Writing for Supply Chain Dive, Kate Magill reports on the impact climate change will have on global manufacturing over the coming years. As she recounts, experts predict intense heat, rising sea levels and catastrophic flooding in many places where factories manufacture crucial goods. Companies now have reasons based on clear risk management and crisis management standards to address their own emissions and environmental practices – and to plan ahead.
- Climate change has disrupted manufacturing with extreme weather phenomena, and it is expected to get worse.
- Excessive heat is one of the most significant issues facing manufacturers.
- Rampant flooding can also bring manufacturing to a halt.
- Companies must control their factories’ emissions as they plan for disruptions and damage due to climate change.
Climate change has disrupted manufacturing with extreme weather phenomena, and it is expected to get worse.
Over the next two decades, according to the International Panel on Climate Change, the planet’s temperature is expected to rise by 2.7oF (1.5oC). This shift will lead to heat waves, rising sea levels, significant flooding, and more. Each of these phenomena is expected to have a severe impact on manufacturing. These shifts affect how factories work, how organizations plan for the future, and how workers will – or won’t – be able to do their jobs.
Excessive heat is one of the most significant issues facing manufacturers.
The United Nations Human Climate Horizons Project, published in cooperation with the UN Development Programme and the Climate Impact Lab, reports on the ways increasing heat will negatively affect productivity among laborers worldwide. It warns that workers will struggle to remain productive while on the job in sweltering conditions.
The Project reports that the average US employee’s productivity stands to fall 0.4 hours a year from 2040 to 2059 at the current rate of heat increase. The prediction is more severe in hotter regions. India, in particular, will see a steep decline of 19.6 annual workable hours if global warming continues at its current rate. Without a great reduction in emissions, India is likely to have 118 days a year hotter than 95oF (35oC).
“I would want a manufacturer to know that the effects of climate change are going to be much wider. Adapting is really important.” (Hannah Hess, Associate Director, Rhodium Group Energy Climate practice and Climate Impact Lab)
Climate specialist Hannah Hess warns that while these numbers may not sound compelling person by person, the cumulative effect across millions of workers is significant. These losses in productivity portend a serious impact on production and should spur businesses to do more to take care of their workforce as conditions change. Companies in many places will need to provide more frequent breaks and invest in air conditioning and drinking water stations to avoid injury to their employees.
Rampant flooding also can bring manufacturing to a halt.
Smaller manufacturers will be particularly at risk since their infrastructure may not be resilient enough to survive even a single major setback, like a flood, and they may have limited resources. Manufacturers must also pay close attention to where their suppliers are located to avoid supply chain disruption. For example, in June 2023, Abbott Laboratories had to halt manufacturing for weeks due to post-storm flooding.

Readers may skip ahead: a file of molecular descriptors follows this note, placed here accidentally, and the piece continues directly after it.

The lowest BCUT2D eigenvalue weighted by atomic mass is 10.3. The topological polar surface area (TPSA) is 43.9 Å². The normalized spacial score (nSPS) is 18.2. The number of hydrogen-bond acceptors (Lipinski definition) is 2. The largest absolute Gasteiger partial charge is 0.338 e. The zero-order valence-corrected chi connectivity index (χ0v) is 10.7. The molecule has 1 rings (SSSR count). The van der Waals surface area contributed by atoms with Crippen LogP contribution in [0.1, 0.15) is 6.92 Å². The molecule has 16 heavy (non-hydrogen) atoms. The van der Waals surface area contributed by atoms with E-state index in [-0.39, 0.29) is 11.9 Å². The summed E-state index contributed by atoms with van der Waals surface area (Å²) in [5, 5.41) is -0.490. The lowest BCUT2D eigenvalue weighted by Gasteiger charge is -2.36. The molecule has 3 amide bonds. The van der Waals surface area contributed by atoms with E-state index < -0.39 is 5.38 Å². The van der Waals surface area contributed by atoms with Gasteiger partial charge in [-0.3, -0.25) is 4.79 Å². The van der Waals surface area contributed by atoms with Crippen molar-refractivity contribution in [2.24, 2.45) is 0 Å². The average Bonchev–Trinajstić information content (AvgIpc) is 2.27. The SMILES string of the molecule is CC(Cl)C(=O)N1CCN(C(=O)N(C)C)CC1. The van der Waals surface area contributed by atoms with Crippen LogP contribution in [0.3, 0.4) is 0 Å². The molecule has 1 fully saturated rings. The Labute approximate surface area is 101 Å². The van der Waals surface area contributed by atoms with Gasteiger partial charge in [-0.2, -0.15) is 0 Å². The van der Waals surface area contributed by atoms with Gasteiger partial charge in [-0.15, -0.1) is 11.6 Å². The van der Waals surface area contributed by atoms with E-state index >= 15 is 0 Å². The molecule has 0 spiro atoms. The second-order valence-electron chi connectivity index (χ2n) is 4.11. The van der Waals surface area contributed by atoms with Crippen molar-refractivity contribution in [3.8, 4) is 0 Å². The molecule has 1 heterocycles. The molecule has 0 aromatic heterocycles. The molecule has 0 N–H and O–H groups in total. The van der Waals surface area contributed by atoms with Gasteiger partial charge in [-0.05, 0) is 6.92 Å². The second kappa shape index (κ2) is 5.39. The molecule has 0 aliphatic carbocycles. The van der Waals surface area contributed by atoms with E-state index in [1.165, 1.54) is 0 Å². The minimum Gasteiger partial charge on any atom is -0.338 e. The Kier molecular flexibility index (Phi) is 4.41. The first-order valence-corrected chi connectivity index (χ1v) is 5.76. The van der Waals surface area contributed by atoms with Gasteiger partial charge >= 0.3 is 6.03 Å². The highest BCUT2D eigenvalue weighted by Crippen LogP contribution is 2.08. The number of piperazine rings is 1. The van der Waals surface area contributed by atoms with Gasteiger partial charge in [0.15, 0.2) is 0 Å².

“The fact that this is likely a conservative underestimate about the effects of climate change on the workforce just points to the importance of that flip side of the coin, which is mitigating and doing your part to reduce emissions.” (Hannah Hess)
According to a Cornell University study and the International Labour Organization, manufacturers and suppliers in low-lying areas of Southeast Asia are at substantial risk of flooding or, in time, even of submersion unless they relocate their facilities to a higher elevation.
Companies must control their factories’ emissions as they plan for disruptions and damage due to climate change.
Climate change is planet-wide. Every organization – particularly every manufacturer – should have a risk assessment strategy that includes planning for climate-related catastrophes.
“I see two directions here. One is we are seeing more and more companies being more concerned about the environment in general. The other thing is from an economic perspective, floods and so forth, these things generate a lot of risk. So how do you deal with all the different risks involved?” (Thomas Kurfess, professor at Georgia Tech’s School of Mechanical Engineering)
For instance, buyers who depend on certain manufacturers must be aware of those factories’ climate risk exposure. As the Cornell report states, “Buyers with very few exceptions do not own factories, and risks such as catastrophic flooding belong to their suppliers.” Companies must also reduce their carbon footprint to avoid potentially disastrous outcomes. The lower the emissions, the less disruptive climate change will be.
As researchers publish their findings, policymakers gain an opportunity to draw from detailed climate research when they establish protocols for worker safety.
About the Author
Kate Magill is an editor at Supply Chain Dive. She is the former editor-in-chief for the American Chamber of Commerce in Shanghai and was a reporter for the Baltimore Sun Media Group.